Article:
internal reference 13C, and 29Si solid state NMR spectra
were obtained from Bruker FT-AM 200 or FT-AM 400 spec-
trometers using cross-polarization and magic angle spin-
ning techniques (CP-MAS) and TMS as reference for the
chemical shifts. Chemical shifts are given in ppm. Mass
Scheme 9. Hydrogen-transfer reduction of prochiral ketones with BRh-0. spectra were measured on a JEOL MS-DX 300 mass spec-
IMMOBILIZATION OF RHODIUM COMPLEXES 417

trometer. Optical rotations were obtained using a Perkin- +, NBA) 523 [M+H]+. Anal. Calcd. for C24H54N2O6Si2: C,
Elmer (Norwalk, CT) polarimeter 241. Enantiomeric ex- 55.14; H, 10.41; 5.35. Found = C, 54.56; H, 10.30; N, 5.30.
cesses (ee) were determined by HPLC analysis using a
chiral cellulose stationary phase (Chiralcel OD column) Preparation of Solid Gel M-5
with hexane/2-propanol (9:1) as mobile phase (flow of 1 In a Schlenk tube were successively added 0.9 g of M
ml/min1) and a UV detector at 250 nm. A Cary 1E appa- (2.8 mmol), 2.9 g of Si (OEt)4 (14 mmol), and 17 ml of dry
ratus was used for recording the UV-visible electronic ab- ethanol. The solution was stirred at room temperature and
sorption spectra of the metallic complexes in solution. A 600 l of water (32.2 mmol) were added. An opaque gel
Perkin-Elmer Lambda 14 equipped with an integrated formed after 20 min. This gel was aged for 1 week and was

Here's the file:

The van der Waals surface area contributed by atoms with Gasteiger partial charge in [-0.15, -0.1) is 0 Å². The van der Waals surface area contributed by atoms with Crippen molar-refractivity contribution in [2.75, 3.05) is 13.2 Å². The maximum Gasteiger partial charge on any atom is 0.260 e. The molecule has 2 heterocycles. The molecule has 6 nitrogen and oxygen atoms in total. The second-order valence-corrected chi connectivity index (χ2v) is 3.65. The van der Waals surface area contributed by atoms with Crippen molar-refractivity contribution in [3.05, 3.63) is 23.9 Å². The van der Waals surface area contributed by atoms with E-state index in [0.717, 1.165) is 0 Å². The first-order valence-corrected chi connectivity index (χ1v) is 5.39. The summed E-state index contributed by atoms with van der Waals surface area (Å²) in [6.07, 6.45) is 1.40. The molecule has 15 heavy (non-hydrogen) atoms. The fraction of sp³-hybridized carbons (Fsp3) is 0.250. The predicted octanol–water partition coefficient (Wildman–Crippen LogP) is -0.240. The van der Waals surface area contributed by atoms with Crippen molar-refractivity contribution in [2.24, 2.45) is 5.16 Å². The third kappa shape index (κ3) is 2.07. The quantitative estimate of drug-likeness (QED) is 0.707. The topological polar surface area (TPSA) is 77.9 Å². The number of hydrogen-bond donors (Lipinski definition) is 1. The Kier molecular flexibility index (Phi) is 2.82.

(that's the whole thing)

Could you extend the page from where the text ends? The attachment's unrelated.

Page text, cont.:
sphere was used for the UV-visible spectra of the solid then ground in a mortar. The white powder was washed
materials, with barium sulfate as reference. with ether, filtered, and dried under vacuum for 24 h at
Nitrogen surface area measurements were performed 60C. 1.5 g of xerogel M-5 were obtained.
according to the BET method, at 77 K with a Micromeritics FT-IR (KBr, cm1): Si-O = 1061; C-H = 2865, Si-OH
Gemini 2375 equipment. Elemental analyses of the molecu- =3409. 13C CP-MAS NMR: 8 (CH2-Si), 18 (CH3) 20-40
lar precursors and the solid materials were carried out by (CH2, (cyc), Si-CH2- CH2), 50-68 (O- CH2, N- CH2, N- CH). 29Si
the Service Central dAnalyse du CNRS at Vernaison, CP-MAS NMR: -68 (T3), -102 (Q3), -109 (Q4). Anal.
France. EDX (energy dispersive X-ray) measurements Found: C, 23.77; H, 4.90; N, 4.51; Si, 29.5 corresponding to
were also performed to determine the rhodium/chlorine/ C11.3H27.8N1.9O13.3Si6. Surface area (BET) = 280 m2 g1.
silicon atomic percent using a Cambridge instrument-
stereoscan-360 scanning electronic microscope (SEM) Preparation of Complexed Solid Gel MRh-2
equipped with an EDS-Link AN 10000 probe. In a Schlenk tube were successively introduced 0.5 g of
The resolution of trans-1,2-diaminocyclohexane was car- M (1.57 mmol), 0.38 g of [Rh(cod)Cl]2 (0.785 mmol) and 5
ried out as described in the literature.53 ml dry ethanol. The yellow solution was stirred for 20 min
at room temperature and 0.75 g of Si (OEt)4 (3.14 mmol)
Synthesis of N-[(triethoxysilyl)propyl]-()-(1R,2R)- followed by 150 l of water (8.63 mmol) were added. A
1,2-diaminocyclohexane, M yellow transparent gel was obtained after 20 min and was
left for 1 week aging. The gel was powdered and constantly